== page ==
Product: 2011(?) DPS Wailer 112RP (AKA the Banana Ski)
Length/size Tested: 190
Environment of Conditions:
*Location of review: Squaw Valley
*Runs Taken: 1 day
*Snow Conditions: powder
*Demo or Purchase: demo
3-word review: what the S7 should have been
(funny looks, killer performance and killer versatility)
I got to take out a pair of 190 Wailer 112RPs from on my birthday (thanks Phil!). This is the bright yellow "banana" ski that started to show in the lift lines at Squaw recently, so I was intrigued. Rockered tips and tails, normal camber section under foot. The defining feature of the ski is definitely it's huge rockered tip. That rocker is bigger than anything I have seen on a mainstream ski and in combination with the bright yellow color of the top sheet, you can spot a Wailer from a mile afar. DPS graphics are very minimalist, but classy, and the ski looks very well made. I skied the Hybrid construction, which is the cheaper of the two they make.
Conditions. The day was typical Squaw storm day- poor visibility, windy, lots of snow, and even more people cutting up that snow, so the skiing was a typical resort powder- not many first tracks, but lots of soft bumps and cut-up powder.
Skiing impressions. This ski totally defied my expectations. I spent this season on another indie double-rockered powder ski, Bluehouse Maestro, so I was expecting a typical indie ski ride- great geometry in smooth 3D snow in the morning, then deteriorating as the day goes on and snow gets cruddier. When I looked at the ski I thought that the tip would flop around, catch in bumps, and transmit everything to the boot, basically a ski to slay the hero snow on your next Heli trip.... Not even close... The Wailer rocked in the "resort powder", and the more the day went on, the better I felt.
Any ski with that much rocker and 112 underfoot is going to be a blast in smooth deep snow, so no surprise there, the ski felt great, and had more of a surfy feeling, the tips definitely pull it to the surface. The ski turns very predictably in powder, the tip raises so high, that it it is not hooky at all, and the taper helps a lot. The sweet spot is HUGE, I was able to go through the cut up powder while being so far in the backseat I was ashamed of doing it. A couple of times going through the bumpy slope in near whiteout I got thrown forward so hard that I was afraid my goggles would hit the ski tips- no problem, I felt the tips rise and pull me up. However funny Wailer geometry looks, it works very well. The tail feels soft but it is there. I was also surprised by how damp the ski felt, this is quality construction, very smooth. It definitely skis short, on anything remotely firm it feels like a 170-is ski, very nimble. Unlike my Maestros the torsional stiffness is there in spades, Wailer feels very secure on steeps, and its as competent of a carver as a 112 mm ski can be (granted, on that day there was not a trace of ice, so he jury may be still out on that part). These skis fly through trees, point and shoot type. Amazingly quick for the 190, you can toss then sideways in a split second. I am usually a very cautious tree skier, but I was having a blast.
Soft bumps were nothing short of a revelation, the Wailer skis bumps so much better than a long (190!) 112 mm ski is ever expected to do. The tips are so tall, that you can almost stuff them into the bump and they would nor catch, the front has the right stiffness pattern, and the rockered tails release easily. A couple of times I caught myself skiing through the soft bumps almost without thinking, which almost never happens to me on any ski. That same huge tip does a good job smoothing the terrain when going fast, so I was not able to find a speed limit to the ski. It was so much fun to ski a bumpy powdery pitch until my legs could not take it anymore, and then straight-line the last portion in whatever position I found myself in - you can ride that ski off it's tails, or you can stay forward and let the rocker do its job, the sweet spot is so big that it will take it all without complaining.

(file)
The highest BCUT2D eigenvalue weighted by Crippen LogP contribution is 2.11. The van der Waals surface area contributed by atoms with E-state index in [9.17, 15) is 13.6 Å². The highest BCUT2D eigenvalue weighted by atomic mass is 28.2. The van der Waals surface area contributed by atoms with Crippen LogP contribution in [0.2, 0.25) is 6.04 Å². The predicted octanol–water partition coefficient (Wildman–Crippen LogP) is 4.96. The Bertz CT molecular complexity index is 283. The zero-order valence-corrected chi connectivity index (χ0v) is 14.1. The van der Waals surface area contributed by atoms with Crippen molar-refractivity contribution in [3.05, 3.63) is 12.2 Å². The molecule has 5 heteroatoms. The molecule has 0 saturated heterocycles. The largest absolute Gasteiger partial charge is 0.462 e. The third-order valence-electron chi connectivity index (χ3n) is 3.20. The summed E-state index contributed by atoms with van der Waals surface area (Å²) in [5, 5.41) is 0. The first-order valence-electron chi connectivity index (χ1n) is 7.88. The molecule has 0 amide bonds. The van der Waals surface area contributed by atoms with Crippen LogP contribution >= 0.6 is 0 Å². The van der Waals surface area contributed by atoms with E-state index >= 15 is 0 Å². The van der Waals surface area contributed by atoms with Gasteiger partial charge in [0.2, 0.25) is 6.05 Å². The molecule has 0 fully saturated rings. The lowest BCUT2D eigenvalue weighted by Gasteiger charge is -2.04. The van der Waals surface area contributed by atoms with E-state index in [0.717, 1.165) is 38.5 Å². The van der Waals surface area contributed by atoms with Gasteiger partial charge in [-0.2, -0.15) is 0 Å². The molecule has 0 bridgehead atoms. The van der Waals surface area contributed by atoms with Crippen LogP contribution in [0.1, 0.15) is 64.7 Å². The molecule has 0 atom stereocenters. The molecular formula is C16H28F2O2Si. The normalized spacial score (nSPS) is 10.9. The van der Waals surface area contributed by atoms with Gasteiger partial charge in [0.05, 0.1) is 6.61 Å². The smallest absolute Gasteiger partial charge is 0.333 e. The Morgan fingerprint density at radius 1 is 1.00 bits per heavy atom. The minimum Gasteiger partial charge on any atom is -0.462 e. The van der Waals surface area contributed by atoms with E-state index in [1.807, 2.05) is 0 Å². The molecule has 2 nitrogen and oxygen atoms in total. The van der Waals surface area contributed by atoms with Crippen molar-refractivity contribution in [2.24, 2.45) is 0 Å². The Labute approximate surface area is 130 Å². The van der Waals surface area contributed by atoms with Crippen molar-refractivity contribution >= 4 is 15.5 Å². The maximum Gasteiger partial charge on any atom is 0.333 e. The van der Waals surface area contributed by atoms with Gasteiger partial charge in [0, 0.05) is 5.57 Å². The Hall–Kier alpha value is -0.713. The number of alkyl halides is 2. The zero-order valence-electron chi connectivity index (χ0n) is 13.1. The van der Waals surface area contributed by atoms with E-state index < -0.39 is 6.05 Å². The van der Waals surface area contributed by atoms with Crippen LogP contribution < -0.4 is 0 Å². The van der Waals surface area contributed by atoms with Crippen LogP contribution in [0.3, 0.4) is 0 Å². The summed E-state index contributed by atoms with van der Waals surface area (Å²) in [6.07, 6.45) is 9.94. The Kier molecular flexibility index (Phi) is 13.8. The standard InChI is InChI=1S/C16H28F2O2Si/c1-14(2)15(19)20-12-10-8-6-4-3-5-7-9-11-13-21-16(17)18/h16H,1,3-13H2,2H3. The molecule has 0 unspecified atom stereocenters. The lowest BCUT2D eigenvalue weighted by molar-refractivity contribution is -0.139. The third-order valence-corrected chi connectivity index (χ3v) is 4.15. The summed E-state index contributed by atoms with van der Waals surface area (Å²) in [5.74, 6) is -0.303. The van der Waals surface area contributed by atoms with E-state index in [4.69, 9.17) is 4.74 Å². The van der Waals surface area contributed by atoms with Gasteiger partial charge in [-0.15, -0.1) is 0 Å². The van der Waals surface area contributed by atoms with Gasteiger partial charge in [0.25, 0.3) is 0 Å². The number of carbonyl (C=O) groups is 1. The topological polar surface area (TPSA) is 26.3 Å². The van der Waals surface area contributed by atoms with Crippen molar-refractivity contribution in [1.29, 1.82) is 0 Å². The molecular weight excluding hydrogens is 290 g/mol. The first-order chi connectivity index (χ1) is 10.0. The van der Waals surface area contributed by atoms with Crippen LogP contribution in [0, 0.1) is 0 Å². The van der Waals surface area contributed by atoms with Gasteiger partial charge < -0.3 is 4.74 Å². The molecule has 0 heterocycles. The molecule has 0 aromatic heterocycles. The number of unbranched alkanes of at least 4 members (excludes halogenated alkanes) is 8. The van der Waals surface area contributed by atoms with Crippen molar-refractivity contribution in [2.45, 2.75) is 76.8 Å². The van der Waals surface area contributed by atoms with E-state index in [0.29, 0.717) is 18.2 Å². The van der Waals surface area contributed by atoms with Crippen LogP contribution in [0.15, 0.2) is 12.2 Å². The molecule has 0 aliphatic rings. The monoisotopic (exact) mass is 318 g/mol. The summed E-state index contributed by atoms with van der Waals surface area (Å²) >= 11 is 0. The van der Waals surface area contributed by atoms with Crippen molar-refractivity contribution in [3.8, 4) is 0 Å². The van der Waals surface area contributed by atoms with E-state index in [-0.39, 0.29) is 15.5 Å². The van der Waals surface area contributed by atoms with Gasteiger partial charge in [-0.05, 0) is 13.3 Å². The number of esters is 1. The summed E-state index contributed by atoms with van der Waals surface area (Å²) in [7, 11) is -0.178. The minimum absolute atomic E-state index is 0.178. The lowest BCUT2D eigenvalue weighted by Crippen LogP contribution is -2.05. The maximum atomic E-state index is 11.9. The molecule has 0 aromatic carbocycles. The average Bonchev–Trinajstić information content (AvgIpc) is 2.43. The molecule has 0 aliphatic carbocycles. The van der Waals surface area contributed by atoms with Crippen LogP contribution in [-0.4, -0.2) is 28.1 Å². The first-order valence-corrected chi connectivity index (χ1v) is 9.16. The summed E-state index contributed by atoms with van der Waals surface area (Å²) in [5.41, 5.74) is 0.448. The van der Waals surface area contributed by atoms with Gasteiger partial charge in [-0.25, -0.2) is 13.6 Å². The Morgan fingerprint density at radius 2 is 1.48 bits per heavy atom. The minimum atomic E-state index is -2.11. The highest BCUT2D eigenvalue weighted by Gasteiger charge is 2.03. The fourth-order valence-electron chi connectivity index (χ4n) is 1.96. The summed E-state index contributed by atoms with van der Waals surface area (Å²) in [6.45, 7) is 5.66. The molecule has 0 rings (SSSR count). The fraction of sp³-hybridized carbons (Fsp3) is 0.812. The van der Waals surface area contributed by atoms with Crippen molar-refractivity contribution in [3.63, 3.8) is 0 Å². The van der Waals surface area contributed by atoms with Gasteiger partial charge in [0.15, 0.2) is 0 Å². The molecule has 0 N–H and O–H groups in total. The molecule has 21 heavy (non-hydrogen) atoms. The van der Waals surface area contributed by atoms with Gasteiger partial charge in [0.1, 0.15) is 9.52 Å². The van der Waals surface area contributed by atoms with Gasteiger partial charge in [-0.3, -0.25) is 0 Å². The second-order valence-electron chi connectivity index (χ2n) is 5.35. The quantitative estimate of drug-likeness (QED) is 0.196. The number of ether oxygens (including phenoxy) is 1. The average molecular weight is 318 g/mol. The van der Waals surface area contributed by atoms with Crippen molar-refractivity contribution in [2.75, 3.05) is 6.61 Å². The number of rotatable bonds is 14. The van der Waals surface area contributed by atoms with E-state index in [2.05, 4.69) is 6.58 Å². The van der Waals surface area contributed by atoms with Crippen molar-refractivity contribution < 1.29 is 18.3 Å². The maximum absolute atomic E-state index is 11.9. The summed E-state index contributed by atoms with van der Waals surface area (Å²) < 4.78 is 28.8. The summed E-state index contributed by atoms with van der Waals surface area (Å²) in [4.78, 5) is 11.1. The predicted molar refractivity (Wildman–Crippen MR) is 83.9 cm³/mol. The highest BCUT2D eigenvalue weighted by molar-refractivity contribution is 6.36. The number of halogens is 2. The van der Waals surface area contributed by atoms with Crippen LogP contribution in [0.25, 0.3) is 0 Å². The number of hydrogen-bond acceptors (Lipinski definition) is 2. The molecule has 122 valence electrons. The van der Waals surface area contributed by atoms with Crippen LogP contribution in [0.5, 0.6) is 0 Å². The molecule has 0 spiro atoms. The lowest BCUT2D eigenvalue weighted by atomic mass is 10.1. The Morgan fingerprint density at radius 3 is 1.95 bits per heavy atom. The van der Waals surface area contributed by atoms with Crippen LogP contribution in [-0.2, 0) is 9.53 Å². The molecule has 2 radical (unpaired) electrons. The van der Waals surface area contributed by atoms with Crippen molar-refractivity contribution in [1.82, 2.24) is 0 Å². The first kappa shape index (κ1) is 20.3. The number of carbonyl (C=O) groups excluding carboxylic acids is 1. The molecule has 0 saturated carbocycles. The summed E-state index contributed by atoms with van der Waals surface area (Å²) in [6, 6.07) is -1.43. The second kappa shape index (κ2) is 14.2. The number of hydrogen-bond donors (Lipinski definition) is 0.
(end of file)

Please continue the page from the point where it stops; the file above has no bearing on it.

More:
Negatives: I sometimes felt that 112 width was a tad too narrow, but that is probably nitpicking.
Conclusion: This ski is a surprising winner, the geometry looks funny, but it works incredibly well and it makes it unusually well-rounded for a real resort powder ski. This is one of those skis that you can ski all day and not want to go to the car to change to something less radical. A "fun shape" ski for a real resort should feel like: fun, effortless, and still plenty of muscle. That ski should be a hit with good skiers who don't ski virgin powder all the time and who don't want to put in an effort required for a competition-level pair of boards. It addresses most of the complaints the Rossi S7 is getting by managing to work well in both smooth and rough snow. DPS markets this ski as a one-ski quiver, I am not sure I will choose to ski it on icy groomers, but as a powder ski in Tahoe this is one of the leading contenders and maybe the best I have tried so far. The Banana rocks...
Other skis in class:
110+ resort powder skis: Rossi S7, Atomic BentChetler, Dynastar HugeRocker, almost every indie company makes a ski in this group. I also really liked how the Dynastar ProRider115 skied on a similar day, but PR115 was much more demanding, compared to that ski the Wailer is on autopilot.
P.S. I am not sure the Nano (the more expensive pure carbon construction) makes as lot of sense, as the lighter weight should take away some of the dampness. I would be happy skiing the Hybrid.
P.P.S. I hope I will be able to get one for next year.
Average days on snow: 0-10, 11-25, 30+ (pick one)
Years Skiing: 0-5, 6-15, 15-30, 30+ (pick one)
Aggressiveness: Conservative / Moderate / Aggressive / Competitor (pick one)
Pictures of the front shape and the rocker profile (sorry for the powder cord obscuring some of the camber underfoot).
Edited by alexzn - 4/4/11 at 10:09pm